Caroline Darroux & Clémence Emprin (labex ITEM, Univ. Grenoble), “Co-construction situation, identity and risk of asymmetry: return on a research collaboration device”
This paper analyses an ongoing collaboration between a multidisciplinary research team (Labex innovation and mountains territories) and professional from territorial institutions (the Morvan regional park, Bibracte) about a Great Sight-seeing site in the Morvan regional park. How can we work on participation in a participative way at a territorial scale? We describe and evaluate a central step in the collaborative process: the organization of a work meeting in may 2014. Dealing with hierarchization in the collective as a serious risk, our approach focuses: on the identities and the interests of participants, the organization of the discussions and the co-construction of the meeting ’s signification. The co-analyse is developed using back and forth’ interviews this participators. It demonstrates the importance of the collaboration to step back and think to professional’s daily work. Moreover, the discussions concentrate on the role of the Morvan regional park and its relationship to publics. Thus, the meeting is an opportunity to explicite the signification of the park house’s « saccage » by farmers as well as the genericities’ difficulties linked to the inhabitant participation. Finally, the professional commitment is grounded in an common conception: knowledge shaped by and for action.
Rémi Lefebvre & Martine Legris Revel (Ceraps, Lille 2), “The researchers – practitioner’s interactions to the Nord – Pas-de-Calais Regional Council. Between crossed legitimization and reflexivity
The academics may they besociologists or political scientists are regularly mobilised and enlisted by public authorities to be actively involved in public policiesof participative democracy or participatory designs which they implement. Sometimes co-producers of these forms of public action, their status is variable. They can publicly intervene to present the participative public action’s stakes, legitimize such or such design, bring an outside critical look, adopt guarantor's posture, participate in a steering committee, evaluate such policy or device, accompany students. ..A role of academic, specialist of the participative democracyseems to take shape. We return on these role plays and these new links between researchers and world of the participation (public authorities, professionals, elected representatives, technicians) from a crossed look on our collaboration with the Regional Council of Nord-Pas-de-Calais.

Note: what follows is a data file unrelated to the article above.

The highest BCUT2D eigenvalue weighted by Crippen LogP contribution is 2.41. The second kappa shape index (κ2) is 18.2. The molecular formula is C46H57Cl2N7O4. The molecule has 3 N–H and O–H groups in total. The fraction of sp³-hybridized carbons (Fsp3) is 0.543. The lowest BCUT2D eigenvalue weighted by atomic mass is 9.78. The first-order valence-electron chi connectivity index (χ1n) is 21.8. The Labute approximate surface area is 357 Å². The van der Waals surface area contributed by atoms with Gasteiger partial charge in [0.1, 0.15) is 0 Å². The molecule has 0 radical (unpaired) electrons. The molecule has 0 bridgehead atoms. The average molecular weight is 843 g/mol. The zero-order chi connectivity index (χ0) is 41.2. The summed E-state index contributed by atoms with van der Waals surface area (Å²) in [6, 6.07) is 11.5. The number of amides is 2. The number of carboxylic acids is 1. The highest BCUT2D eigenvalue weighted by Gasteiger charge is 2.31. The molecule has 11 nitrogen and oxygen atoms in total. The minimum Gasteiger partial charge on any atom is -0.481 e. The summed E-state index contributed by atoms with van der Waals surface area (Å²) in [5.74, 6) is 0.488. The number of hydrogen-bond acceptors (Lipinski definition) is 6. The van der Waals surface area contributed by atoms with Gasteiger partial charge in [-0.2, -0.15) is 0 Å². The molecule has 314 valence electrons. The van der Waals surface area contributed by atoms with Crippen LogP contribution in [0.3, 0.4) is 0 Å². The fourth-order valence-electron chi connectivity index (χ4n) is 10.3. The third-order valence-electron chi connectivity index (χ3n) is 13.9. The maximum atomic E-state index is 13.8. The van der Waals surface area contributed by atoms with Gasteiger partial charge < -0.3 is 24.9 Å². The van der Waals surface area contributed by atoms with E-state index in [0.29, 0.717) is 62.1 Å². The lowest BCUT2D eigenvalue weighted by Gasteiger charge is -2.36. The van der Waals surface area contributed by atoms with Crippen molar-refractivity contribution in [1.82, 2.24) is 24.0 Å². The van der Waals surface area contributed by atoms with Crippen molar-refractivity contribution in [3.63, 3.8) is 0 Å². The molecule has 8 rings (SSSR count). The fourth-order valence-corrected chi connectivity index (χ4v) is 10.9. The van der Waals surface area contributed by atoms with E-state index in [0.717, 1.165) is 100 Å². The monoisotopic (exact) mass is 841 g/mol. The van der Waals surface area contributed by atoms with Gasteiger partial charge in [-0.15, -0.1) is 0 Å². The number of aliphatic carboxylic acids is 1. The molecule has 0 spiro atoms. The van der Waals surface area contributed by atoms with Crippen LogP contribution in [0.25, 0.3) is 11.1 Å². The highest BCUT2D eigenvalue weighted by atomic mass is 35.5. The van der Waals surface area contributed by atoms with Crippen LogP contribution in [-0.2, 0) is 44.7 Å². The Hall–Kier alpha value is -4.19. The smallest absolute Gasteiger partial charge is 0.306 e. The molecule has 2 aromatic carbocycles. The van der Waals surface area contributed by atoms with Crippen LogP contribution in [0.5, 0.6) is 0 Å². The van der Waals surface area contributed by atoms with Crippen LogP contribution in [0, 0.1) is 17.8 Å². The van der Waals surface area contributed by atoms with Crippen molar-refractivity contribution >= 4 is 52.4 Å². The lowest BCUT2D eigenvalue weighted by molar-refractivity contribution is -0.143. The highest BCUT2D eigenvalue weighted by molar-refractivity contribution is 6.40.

Pascale Moity-Maizi (Umr Innovation, SupAgro) & Bérangère Storup (FSC), “Participatory approaches and collaborative commitments for agrobiodiversity. New postures, learning and uncertainties of a new wave of action-research projects for agro-ecological transition”
Outside laboratories experience is organized from a participatory action-research project, designed and run by a small group of researchers, members of associations and practitioners in agriculture in France, Maghreb and West Africa. The challenge of this project is to get to formalize and sustain a collaborative research approach for actors with a common goal: rehabilitation of crop biodiversity. The associations involved are not to be distinguished from other actors because some of their members are themselves researchers, farmers and other agricultural professionals, and they are all essentially linked by a common ambition, which is agro-ecological transition.
Interaction and confrontation of one and other commitments are realized through various exchange devices on the field. It is during these meetings that institutional logics reveal and confront themselves, and that cultural and political norms show the difficulty of engaging in such devices and co-produce this type of knowledge. It is then relevant to consider the positions of each other in these devices, to offer an analysis in terms of border crossings and to identify the risks, uncertainties and limits of the liabilities of some researchers commitments to build with farmers new ways of doing research, for recognition and uphold agroecology as a participatory science.

Workshop 9: Knowledge for action?

  • Chairman : Jean-Marc Callois (département Territoires, Irstéa)
  • Discussants : Rémi Lefevbre (Ceraps, Lille 2)
  •                    Antoine Luginbühl (coordonnateur Passeurs, Bordeaux)
Nathalie Dubus (UMR Espace et IGA Grenoble), Christine Voiron-Canicio, Karine Emsellem, Patricia Cicille (UMR Espace et Univ. Nice, Aix-Marseille et Avignon), Jean-Christophe Loubier (HES-SO Valais‐Wallis Sierre) et Daniel Bley (UMR Espace), “Geo‐governance: space is a mediator and spatial analysis is a communication medium between researchers and actors”
Since 2007, researchers of the UMR 7300 ESPACE develop the concept of geo‐governance that has the feature of proposing a spatial approach as a key element to mediation and facilitation of territorial governance.